ST JOHN’S, Antigua – The health and vitality of a political leader are factors more important than the age of the individual.
Political scientist, Professor George Bell, expressed the preceding opinion when asked to discuss the political future of 74-year-old former prime minister Lester Bird, who remains leader of the Antigua Labour Party (ALP), despite health issues affecting his participation in several important party and national events.
While he was cautious not to comment specifically on Bird’s health and leadership abilities, the professor said, generally, the credibility of a leader is important to the party so that leader must have the vitality to take charge regardless of age.
Speaking on OBSERVER Radio’s The Big Issues programme yesterday, Dr Bell said, “People usually, in relation to supporting a party, identify (qualities) in a leader and the leader must have the vitality to lead. Therefore, if there is some question about that, there is going to be a bit of a problem.”
At the same time he said, “I don’t belong to the school of thought, however, that because somebody has aged, they can not lead and that leadership can only come from people who are less than 50 years old because some of those same 50-year-old people can also lack vitality.”
Meantime, the political scientist noted that disunity and the presence of strong factions of a party are indicators of a leader lacking vitality and effectiveness but they can also be viewed as signs of a maturing opposition.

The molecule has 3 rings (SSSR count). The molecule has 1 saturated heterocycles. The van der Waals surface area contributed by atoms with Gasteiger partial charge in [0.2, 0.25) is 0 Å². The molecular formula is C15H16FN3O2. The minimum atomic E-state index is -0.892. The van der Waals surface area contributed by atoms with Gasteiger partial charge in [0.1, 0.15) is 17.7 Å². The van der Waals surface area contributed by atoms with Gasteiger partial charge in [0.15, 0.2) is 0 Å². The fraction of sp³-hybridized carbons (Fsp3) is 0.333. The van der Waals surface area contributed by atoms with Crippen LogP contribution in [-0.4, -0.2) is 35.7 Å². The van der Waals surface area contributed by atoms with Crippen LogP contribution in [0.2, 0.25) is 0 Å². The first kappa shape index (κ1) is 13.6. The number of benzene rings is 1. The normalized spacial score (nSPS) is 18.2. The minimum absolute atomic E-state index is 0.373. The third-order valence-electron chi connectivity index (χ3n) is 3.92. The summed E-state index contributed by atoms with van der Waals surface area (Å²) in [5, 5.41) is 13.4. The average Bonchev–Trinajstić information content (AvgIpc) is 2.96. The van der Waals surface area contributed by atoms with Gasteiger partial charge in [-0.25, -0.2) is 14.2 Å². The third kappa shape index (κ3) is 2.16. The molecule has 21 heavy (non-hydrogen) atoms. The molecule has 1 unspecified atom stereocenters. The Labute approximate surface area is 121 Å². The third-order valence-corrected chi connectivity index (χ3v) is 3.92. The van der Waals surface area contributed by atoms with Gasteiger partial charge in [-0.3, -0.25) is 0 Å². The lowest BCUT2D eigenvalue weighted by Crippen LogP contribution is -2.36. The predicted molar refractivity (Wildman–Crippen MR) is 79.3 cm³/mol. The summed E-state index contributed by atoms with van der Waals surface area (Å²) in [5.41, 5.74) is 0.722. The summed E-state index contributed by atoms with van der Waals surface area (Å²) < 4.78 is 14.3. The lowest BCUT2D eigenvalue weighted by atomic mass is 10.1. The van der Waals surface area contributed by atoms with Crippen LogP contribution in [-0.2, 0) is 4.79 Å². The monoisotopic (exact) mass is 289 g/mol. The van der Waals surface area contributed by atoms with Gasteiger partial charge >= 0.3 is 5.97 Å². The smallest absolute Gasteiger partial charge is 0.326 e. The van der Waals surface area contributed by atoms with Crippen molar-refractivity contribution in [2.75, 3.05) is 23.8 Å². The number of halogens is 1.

“When a party is in opposition it is more likely for factions to be more intensely expressed Dr Belle said.
“That is to say that leadership is more likely to be challenged or have difficulties then and it is one of the signs of an opposition reaching the maturity to overthrow the existing regime.
“However, a sign is usually rare in situations where a leader is able to reduce the factions and build unity. So when you see unity crystalising, it normally suggests a strong and more effective leader. When you see the factions more intense, you usually see a weaker leader and the fact that the party is not really ready to take over the government.”
The professor carved the aforesaid conclusions based on the request of The Big Issues host to analyse the continued public wrangling among ALP members, including leader Lester Bird, and further to discuss the appearance of disunity among some members of the ruling United Progressive Party (UPP) administration.
Social Commentator Arvel Grant, who was more direct in his remarks, said the ALP leader should bow out gracefully, as his health continues to hinder his vitality on the political front.
The most recent incident where Bird’s health affected his duties was on Wednesday when he failed to return for the afternoon session of Parliament to start the debate of a no confidence motion he filed against the prime minister and which had to be abandoned.
Bird issued a statement the following day indicating he was exhausted after the long morning session and was not well enough to return.
(More in today’s Daily OBSERVER)